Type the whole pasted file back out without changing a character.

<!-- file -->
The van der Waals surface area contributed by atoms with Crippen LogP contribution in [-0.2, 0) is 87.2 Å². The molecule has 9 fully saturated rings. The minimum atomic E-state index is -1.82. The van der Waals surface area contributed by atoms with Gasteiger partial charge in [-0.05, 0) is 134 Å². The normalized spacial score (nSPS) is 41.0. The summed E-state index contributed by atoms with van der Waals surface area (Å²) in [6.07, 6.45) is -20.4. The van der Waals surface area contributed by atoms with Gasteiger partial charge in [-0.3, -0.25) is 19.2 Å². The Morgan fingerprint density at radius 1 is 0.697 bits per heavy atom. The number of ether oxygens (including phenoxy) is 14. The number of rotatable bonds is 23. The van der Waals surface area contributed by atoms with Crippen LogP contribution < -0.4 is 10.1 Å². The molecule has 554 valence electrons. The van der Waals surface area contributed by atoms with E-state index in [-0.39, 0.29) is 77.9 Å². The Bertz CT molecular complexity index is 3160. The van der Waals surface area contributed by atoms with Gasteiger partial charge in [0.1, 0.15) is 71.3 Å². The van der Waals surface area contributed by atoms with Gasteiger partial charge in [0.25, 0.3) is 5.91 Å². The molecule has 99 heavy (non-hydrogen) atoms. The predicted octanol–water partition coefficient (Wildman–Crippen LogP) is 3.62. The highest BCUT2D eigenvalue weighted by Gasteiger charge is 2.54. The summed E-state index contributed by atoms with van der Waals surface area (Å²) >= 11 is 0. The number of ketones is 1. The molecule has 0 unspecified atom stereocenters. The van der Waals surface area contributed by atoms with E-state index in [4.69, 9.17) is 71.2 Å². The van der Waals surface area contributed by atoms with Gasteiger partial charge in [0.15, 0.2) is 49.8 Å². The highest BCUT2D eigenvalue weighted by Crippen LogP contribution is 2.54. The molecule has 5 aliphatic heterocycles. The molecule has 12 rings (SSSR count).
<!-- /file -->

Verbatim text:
The van der Waals surface area contributed by atoms with Crippen LogP contribution in [-0.2, 0) is 87.2 Å². The molecule has 9 fully saturated rings. The minimum atomic E-state index is -1.82. The van der Waals surface area contributed by atoms with Gasteiger partial charge in [-0.05, 0) is 134 Å². The normalized spacial score (nSPS) is 41.0. The summed E-state index contributed by atoms with van der Waals surface area (Å²) in [6.07, 6.45) is -20.4. The van der Waals surface area contributed by atoms with Gasteiger partial charge in [-0.3, -0.25) is 19.2 Å². The Morgan fingerprint density at radius 1 is 0.697 bits per heavy atom. The number of ether oxygens (including phenoxy) is 14. The number of rotatable bonds is 23. The van der Waals surface area contributed by atoms with Crippen LogP contribution < -0.4 is 10.1 Å². The molecule has 554 valence electrons. The van der Waals surface area contributed by atoms with E-state index in [-0.39, 0.29) is 77.9 Å². The Bertz CT molecular complexity index is 3160. The van der Waals surface area contributed by atoms with Gasteiger partial charge in [0.1, 0.15) is 71.3 Å². The van der Waals surface area contributed by atoms with Gasteiger partial charge in [0.25, 0.3) is 5.91 Å². The molecule has 99 heavy (non-hydrogen) atoms. The predicted octanol–water partition coefficient (Wildman–Crippen LogP) is 3.62. The highest BCUT2D eigenvalue weighted by Gasteiger charge is 2.54. The summed E-state index contributed by atoms with van der Waals surface area (Å²) >= 11 is 0. The number of ketones is 1. The molecule has 0 unspecified atom stereocenters. The van der Waals surface area contributed by atoms with E-state index in [4.69, 9.17) is 71.2 Å². The van der Waals surface area contributed by atoms with Gasteiger partial charge in [0.15, 0.2) is 49.8 Å². The highest BCUT2D eigenvalue weighted by Crippen LogP contribution is 2.54. The molecule has 5 aliphatic heterocycles. The molecule has 12 rings (SSSR count).